GRANTED THAT pretense - "make-believe" - is the essence of theater, pretentiousness is its most abominable quality. Its presence signifies the lack of awareness of what is good, and why. A quality of being bad is to be ignorant of it.

On the current scale of pretentiousness there is Broadway's "American Buffalo," by David Mamet. Some presume to see its situation about three men in a junk shop as a parallel to Watergate. It is a pleasure to join the redoubtable John Simon in remarking that this is "an inept way of selling the play because if Mr. Mamet had really wanted to write about Watergate, I think he would have done it in a more pungent, unmistakable way." The key to the pretentiousness lies in the fact that those of Watergate pursued their schemes to disaster. Mamet's trio only talks.

"The Life and Times of Joseph Stalin" and "A Letter for Queen Victoria" illustrate how the avant-garde's Robert Wilson has anything to do with its assumed subject. Wilson, with his "Visual Semi-Surrealistic Effects," has no belief in the sacredness of words. Afraid of being sought out, the I-Want-Tp-Be-In set nods about depth and meanings, and some foundations go ape.

The French, not of the boulevards but of the intellectual, exportable variety, have a glorious knack for dramatic pretentiousness. After an early, impressive nibble of Sartre ("Les Mains Sales"), I encountered his essential phoniness in "The Respectful Prostitute," purporting to be about an American South - one he'd only read about. When, to finally fulfill an offer of the Eisenhower's stage, the D.C. Black Repertory COmpany chose Genet's "The Blacks," I was astounded that pretentiousness won out over what was a glowing opportunity for a homegrown work. The honesty and beauty of a Glenda Dickerson soul-musical was bypassed for a whoozy essay that had no meaning for the black audience it sough to attract. The We Happy Few showed up to applaud - and fell asleep.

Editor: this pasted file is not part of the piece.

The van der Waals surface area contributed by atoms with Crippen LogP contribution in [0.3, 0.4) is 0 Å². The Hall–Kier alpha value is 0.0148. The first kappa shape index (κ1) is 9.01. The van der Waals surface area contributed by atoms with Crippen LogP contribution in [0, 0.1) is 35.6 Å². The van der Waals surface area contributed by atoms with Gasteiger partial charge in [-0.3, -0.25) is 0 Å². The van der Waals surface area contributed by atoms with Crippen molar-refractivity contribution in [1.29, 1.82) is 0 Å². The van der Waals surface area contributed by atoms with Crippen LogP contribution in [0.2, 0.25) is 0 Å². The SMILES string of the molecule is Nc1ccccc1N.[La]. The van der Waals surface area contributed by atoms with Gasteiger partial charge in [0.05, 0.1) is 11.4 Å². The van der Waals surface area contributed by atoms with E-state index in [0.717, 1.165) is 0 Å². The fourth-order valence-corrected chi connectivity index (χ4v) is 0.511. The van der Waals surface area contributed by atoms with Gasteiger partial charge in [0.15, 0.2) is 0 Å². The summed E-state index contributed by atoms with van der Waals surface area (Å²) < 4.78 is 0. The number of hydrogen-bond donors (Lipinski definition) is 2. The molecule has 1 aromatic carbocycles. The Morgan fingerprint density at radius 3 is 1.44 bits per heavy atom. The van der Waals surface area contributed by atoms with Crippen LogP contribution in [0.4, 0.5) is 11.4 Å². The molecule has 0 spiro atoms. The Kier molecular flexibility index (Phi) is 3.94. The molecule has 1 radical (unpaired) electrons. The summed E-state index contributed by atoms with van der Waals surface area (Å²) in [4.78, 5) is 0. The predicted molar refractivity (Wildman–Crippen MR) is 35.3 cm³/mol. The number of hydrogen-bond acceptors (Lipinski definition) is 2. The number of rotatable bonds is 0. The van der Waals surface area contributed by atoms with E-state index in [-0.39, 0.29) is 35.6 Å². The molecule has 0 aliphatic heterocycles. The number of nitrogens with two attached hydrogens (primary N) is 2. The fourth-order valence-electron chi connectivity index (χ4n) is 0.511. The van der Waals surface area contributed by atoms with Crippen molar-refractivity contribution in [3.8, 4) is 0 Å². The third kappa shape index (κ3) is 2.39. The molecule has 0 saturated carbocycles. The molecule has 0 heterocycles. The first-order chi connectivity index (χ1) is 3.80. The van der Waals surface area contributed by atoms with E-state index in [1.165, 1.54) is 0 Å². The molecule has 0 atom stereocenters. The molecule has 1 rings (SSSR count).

"Odyssey," the Erich Segal-Mitch Leigh mash that evidently deteriorated, if such was possible, after its Kennedy Center bow, was bad in an obvious way. What appalled me most was its waste, the notion that Segal, having written the popular "Love Story" would be able to come up with a book for a musical about Homer because he is a Homeric scholar. Much the same whould happen later with such ideas as "1600 Pennsylvania Avenue" and "Rex," which, as soon as you heard about them, seemed phony. Millions were lost on these three alone, and obvious waste surely is nonrecognition of badness.

Finally, there are the T.S. examples: Twisted Shakespearare. This, to be sure, is no modern disease, for the 18th century arranged a happy ending for "King Lear" just as Jan Kott arranges to find in it Beckett's "Endgame." Twisted Shakespeare is harder to identify that at first seems. Distrustful as I am of it, I applauded Tyrone Guthrie's Edwardian "Troilus and Cressida" but had to gag over Jonathan Miller's juvenile "Hamlet," or the fashion of turnign "Henry V" into an antiwar poster, or the present distrust by the Folger Theater Group of the poetry in "A Midsummer Night's Dream." T.S. is not limited to Shakespeare twisting. It goes for all efforts to make revivals "relevant" by ignorant the proven, lasting good in them.